Some believers even go the extra mile in cooperating with their greedy denialist allies (Christians are good at going the extra mile; Jesus did, and taught them to go and do likewise). They actively cast doubt upon science itself, and deny their children access to it, replacing it with creation science and a profound anti-science fear of anything that casts doubt upon their Paradise dogma. Thus they ensure that whole new generations of religious believers are on their way to becoming denialist allies.

It’s easy to imagine that most denialists within Religion are such unwittingly, as out of touch with scientific facts as they prefer to be. Faith trumps fact in the formulation of their opinions and values. They trust their religious leaders and the media outlets referred to above, and they vote accordingly. They don’t feel the same danger nonbelievers feel at the prospect of climate change, since their faith in a Creator who controls history and, indeed, the weather, dulls their perception of the threat. A threat only feels threatening when it is perceived accurately as a threat. One who believes in the Paradise dogma cannot accurately perceive a threat in climate change.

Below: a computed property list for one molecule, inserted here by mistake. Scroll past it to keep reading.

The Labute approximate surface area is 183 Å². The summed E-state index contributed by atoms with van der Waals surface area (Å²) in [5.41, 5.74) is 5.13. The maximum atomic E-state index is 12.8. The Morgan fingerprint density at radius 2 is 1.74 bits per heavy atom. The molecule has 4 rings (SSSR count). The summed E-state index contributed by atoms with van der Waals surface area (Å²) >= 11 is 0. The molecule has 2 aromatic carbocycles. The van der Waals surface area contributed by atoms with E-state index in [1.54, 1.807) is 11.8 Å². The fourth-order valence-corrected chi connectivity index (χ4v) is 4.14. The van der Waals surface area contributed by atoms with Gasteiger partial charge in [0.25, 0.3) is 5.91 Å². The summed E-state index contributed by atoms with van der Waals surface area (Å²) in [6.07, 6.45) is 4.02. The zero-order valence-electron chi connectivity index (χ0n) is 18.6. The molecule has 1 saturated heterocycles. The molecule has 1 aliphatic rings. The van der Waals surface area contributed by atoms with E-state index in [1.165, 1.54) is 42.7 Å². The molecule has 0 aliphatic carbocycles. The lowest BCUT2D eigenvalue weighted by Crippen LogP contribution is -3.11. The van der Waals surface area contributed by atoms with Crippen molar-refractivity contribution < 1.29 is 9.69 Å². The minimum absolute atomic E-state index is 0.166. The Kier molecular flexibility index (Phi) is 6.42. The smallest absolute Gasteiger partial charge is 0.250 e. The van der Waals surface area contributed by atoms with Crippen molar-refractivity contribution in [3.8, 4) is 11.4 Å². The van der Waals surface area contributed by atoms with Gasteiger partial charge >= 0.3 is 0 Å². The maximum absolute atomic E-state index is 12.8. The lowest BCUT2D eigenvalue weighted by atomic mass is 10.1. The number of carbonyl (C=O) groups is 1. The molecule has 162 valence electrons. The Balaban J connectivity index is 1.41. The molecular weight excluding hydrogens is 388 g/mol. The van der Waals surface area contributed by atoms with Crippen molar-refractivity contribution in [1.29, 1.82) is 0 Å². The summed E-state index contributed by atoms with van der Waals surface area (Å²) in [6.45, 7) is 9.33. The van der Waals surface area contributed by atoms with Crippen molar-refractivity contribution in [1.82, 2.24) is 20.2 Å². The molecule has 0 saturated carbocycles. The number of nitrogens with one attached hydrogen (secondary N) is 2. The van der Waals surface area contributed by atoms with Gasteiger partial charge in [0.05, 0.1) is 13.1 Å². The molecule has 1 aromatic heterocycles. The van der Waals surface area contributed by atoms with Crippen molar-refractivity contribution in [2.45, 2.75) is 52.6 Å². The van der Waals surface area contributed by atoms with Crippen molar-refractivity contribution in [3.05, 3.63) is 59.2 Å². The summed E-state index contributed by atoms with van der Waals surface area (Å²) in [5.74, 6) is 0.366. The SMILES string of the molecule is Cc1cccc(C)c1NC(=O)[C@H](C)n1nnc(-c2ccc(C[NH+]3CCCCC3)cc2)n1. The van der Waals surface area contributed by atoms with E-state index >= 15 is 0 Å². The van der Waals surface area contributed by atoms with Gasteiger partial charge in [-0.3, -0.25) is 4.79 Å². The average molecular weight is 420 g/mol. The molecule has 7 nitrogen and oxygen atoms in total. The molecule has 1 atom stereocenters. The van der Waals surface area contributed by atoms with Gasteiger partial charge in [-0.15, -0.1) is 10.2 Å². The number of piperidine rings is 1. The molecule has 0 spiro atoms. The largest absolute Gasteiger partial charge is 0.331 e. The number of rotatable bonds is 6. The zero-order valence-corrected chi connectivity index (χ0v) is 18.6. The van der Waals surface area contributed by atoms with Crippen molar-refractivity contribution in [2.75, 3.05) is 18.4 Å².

This paralysis in the face of danger makes believers and other deniers uniquely UNqualified to make decisions bearing on climate change issues, or to wisely vote for representatives to deal with these tough calls. UNqualified though they are, they are unfortunately not DISqualified thereby; they go on voting into office deniers, becoming heads of environmental and science committees in legislatures (Sen. James Inhofe, head of the Senate committee on the environment, and Rep. Lamar Smith, head of the House Science, Space, and Technology Committee).